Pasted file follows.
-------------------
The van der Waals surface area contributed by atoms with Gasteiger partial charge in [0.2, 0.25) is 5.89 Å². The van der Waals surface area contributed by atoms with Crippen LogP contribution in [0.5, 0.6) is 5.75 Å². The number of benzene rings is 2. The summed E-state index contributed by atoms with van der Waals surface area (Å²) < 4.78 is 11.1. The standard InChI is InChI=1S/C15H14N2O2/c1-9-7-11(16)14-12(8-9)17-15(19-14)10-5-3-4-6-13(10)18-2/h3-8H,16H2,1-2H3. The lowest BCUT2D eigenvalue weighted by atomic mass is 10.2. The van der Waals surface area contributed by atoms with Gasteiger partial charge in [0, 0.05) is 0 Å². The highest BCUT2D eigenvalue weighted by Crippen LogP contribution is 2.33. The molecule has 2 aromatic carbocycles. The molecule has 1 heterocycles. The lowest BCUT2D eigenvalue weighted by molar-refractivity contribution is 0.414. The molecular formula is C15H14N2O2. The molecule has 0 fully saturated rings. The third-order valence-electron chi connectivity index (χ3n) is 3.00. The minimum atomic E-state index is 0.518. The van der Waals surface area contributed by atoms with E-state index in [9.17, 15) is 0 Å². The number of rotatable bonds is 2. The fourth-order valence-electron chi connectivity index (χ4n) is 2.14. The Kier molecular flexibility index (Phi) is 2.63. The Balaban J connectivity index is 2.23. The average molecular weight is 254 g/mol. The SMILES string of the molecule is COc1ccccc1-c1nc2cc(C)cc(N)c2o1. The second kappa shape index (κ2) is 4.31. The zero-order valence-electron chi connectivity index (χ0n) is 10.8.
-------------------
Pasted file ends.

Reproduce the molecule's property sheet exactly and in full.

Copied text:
The van der Waals surface area contributed by atoms with Gasteiger partial charge in [0.2, 0.25) is 5.89 Å². The van der Waals surface area contributed by atoms with Crippen LogP contribution in [0.5, 0.6) is 5.75 Å². The number of benzene rings is 2. The summed E-state index contributed by atoms with van der Waals surface area (Å²) < 4.78 is 11.1. The standard InChI is InChI=1S/C15H14N2O2/c1-9-7-11(16)14-12(8-9)17-15(19-14)10-5-3-4-6-13(10)18-2/h3-8H,16H2,1-2H3. The lowest BCUT2D eigenvalue weighted by atomic mass is 10.2. The van der Waals surface area contributed by atoms with Gasteiger partial charge in [0, 0.05) is 0 Å². The highest BCUT2D eigenvalue weighted by Crippen LogP contribution is 2.33. The molecule has 2 aromatic carbocycles. The molecule has 1 heterocycles. The lowest BCUT2D eigenvalue weighted by molar-refractivity contribution is 0.414. The molecular formula is C15H14N2O2. The molecule has 0 fully saturated rings. The third-order valence-electron chi connectivity index (χ3n) is 3.00. The minimum atomic E-state index is 0.518. The van der Waals surface area contributed by atoms with E-state index in [9.17, 15) is 0 Å². The number of rotatable bonds is 2. The fourth-order valence-electron chi connectivity index (χ4n) is 2.14. The Kier molecular flexibility index (Phi) is 2.63. The Balaban J connectivity index is 2.23. The average molecular weight is 254 g/mol. The SMILES string of the molecule is COc1ccccc1-c1nc2cc(C)cc(N)c2o1. The second kappa shape index (κ2) is 4.31. The zero-order valence-electron chi connectivity index (χ0n) is 10.8.